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The Musician's Survival Manual: A Guide to Preventing and Treating Injuries in Instrumentalists

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We who play instruments know that there are few experiences in life that can be as fulfilling as making music. When giving to an audience, we are able to have positive influence not only on others, but also ourselves. When there is a synthesis of physical action, emotion, technique, and thought, music-making can reach incredible heights. But often our goals are thwarted by We who play instruments know that there are few experiences in life that can be as fulfilling as making music. When giving to an audience, we are able to have positive influence not only on others, but also ourselves. When there is a synthesis of physical action, emotion, technique, and thought, music-making can reach incredible heights. But often our goals are thwarted by physical limitations and pain. For decades, musicians have recognized the many factors--some unpleasant--that are essential to mastering an instrument: diligent practice, organization, discipline, travel to good schools, purchase of fine equipment, overcoming technical obstacles, isolation and/or loneliness, performance anxiety, etc. We seem to be able to deal with these. But it is only very recently that we are beginning to acknowledge another essential component: treating our bodies as part of our instruments, with the goal of preventing physical injury. Thanks to doctors like Richard Norris who are working in the new field of performing arts medicine, we can now improve our physical approaches to our instruments with knowledge of how our bodies do the demanding tasks we ask of them. For many of us, a dream has come true. Musicians, both performers and educators, can now become more knowledgeable through conferences, publications, seminars, and book such as Dr. Norris's guide. We can now work towards prevention rather than correction. You will find, as I have, that this down-to-earth survival manual is an invaluable resource and took in our striving and yearning for freedom to play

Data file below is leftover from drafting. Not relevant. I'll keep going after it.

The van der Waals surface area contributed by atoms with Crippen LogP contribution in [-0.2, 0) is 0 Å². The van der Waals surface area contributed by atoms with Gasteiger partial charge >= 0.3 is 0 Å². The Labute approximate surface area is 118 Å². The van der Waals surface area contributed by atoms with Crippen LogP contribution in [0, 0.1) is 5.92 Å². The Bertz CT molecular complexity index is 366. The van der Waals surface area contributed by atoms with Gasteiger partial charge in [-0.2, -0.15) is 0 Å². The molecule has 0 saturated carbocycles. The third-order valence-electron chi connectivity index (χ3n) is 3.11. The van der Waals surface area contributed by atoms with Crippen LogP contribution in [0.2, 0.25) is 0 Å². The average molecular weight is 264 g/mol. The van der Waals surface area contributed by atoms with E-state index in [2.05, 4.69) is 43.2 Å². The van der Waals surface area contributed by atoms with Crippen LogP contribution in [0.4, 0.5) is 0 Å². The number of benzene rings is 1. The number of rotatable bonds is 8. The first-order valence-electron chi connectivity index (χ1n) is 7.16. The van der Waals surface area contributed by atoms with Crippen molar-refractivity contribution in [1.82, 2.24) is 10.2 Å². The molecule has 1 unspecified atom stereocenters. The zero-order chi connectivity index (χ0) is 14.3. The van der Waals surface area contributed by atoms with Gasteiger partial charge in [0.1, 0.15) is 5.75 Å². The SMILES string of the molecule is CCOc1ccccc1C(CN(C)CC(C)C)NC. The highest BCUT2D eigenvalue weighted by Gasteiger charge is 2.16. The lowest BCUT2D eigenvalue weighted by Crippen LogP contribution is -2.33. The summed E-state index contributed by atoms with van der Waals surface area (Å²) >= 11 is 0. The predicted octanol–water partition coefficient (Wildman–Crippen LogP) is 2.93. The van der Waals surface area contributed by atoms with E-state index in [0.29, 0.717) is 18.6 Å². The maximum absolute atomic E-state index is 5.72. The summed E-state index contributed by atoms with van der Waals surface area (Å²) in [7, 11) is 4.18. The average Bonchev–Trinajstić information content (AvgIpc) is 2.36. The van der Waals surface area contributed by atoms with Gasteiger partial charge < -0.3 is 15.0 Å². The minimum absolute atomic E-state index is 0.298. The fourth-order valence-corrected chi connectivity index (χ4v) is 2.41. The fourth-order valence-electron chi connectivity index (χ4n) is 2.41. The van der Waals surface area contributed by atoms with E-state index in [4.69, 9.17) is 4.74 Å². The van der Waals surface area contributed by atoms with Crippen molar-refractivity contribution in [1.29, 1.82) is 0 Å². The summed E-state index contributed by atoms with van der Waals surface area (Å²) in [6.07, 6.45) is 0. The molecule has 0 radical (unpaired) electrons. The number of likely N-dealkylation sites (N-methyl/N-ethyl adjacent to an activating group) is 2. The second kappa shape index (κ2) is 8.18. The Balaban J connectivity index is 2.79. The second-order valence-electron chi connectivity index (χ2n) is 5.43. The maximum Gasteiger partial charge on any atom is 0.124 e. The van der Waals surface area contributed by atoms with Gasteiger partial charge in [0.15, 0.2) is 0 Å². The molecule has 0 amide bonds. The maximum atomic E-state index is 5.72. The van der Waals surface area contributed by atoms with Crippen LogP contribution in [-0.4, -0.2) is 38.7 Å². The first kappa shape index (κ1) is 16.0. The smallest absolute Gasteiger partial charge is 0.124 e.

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We who play instruments know that there are few experiences in life that can be as fulfilling as making music. When giving to an audience, we are able to have positive influence not only on others, but also ourselves. When there is a synthesis of physical action, emotion, technique, and thought, music-making can reach incredible heights. But often our goals are thwarted by We who play instruments know that there are few experiences in life that can be as fulfilling as making music. When giving to an audience, we are able to have positive influence not only on others, but also ourselves. When there is a synthesis of physical action, emotion, technique, and thought, music-making can reach incredible heights. But often our goals are thwarted by physical limitations and pain. For decades, musicians have recognized the many factors--some unpleasant--that are essential to mastering an instrument: diligent practice, organization, discipline, travel to good schools, purchase of fine equipment, overcoming technical obstacles, isolation and/or loneliness, performance anxiety, etc. We seem to be able to deal with these. But it is only very recently that we are beginning to acknowledge another essential component: treating our bodies as part of our instruments, with the goal of preventing physical injury. Thanks to doctors like Richard Norris who are working in the new field of performing arts medicine, we can now improve our physical approaches to our instruments with knowledge of how our bodies do the demanding tasks we ask of them. For many of us, a dream has come true. Musicians, both performers and educators, can now become more knowledgeable through conferences, publications, seminars, and book such as Dr. Norris's guide. We can now work towards prevention rather than correction. You will find, as I have, that this down-to-earth survival manual is an invaluable resource and took in our striving and yearning for freedom to play

23 review for The Musician's Survival Manual: A Guide to Preventing and Treating Injuries in Instrumentalists

  1. 5 out of 5

    Susan

    Ah, Richard. The flutist with the bent mouthpiece. Always wanted to know more about De Queurvain's Disease? Tendinous interconnections in the forearm? This is the book you've been waiting for. Ah, Richard. The flutist with the bent mouthpiece. Always wanted to know more about De Queurvain's Disease? Tendinous interconnections in the forearm? This is the book you've been waiting for.

  2. 4 out of 5

    James Wells

  3. 5 out of 5

    Melanie

  4. 5 out of 5

    Tim Hackenberg

  5. 4 out of 5

    Sarah

  6. 4 out of 5

    D├ęcibelle Aubert

  7. 5 out of 5

    Monica

  8. 4 out of 5

    Beatriz

  9. 5 out of 5

    Lara Saldanha

  10. 4 out of 5

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  11. 4 out of 5

    Chris

  12. 4 out of 5

    Melissa Towne

  13. 4 out of 5

    Bethany

  14. 5 out of 5

    Chastine

  15. 5 out of 5

    Emily

  16. 4 out of 5

    Julie Gagnon

  17. 4 out of 5

    Norwood Pearson

  18. 4 out of 5

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  19. 4 out of 5

    Irena

  20. 4 out of 5

    Alexander

  21. 4 out of 5

    Jeannette Low

  22. 5 out of 5

    Aloisia

  23. 4 out of 5

    Christina Kelly

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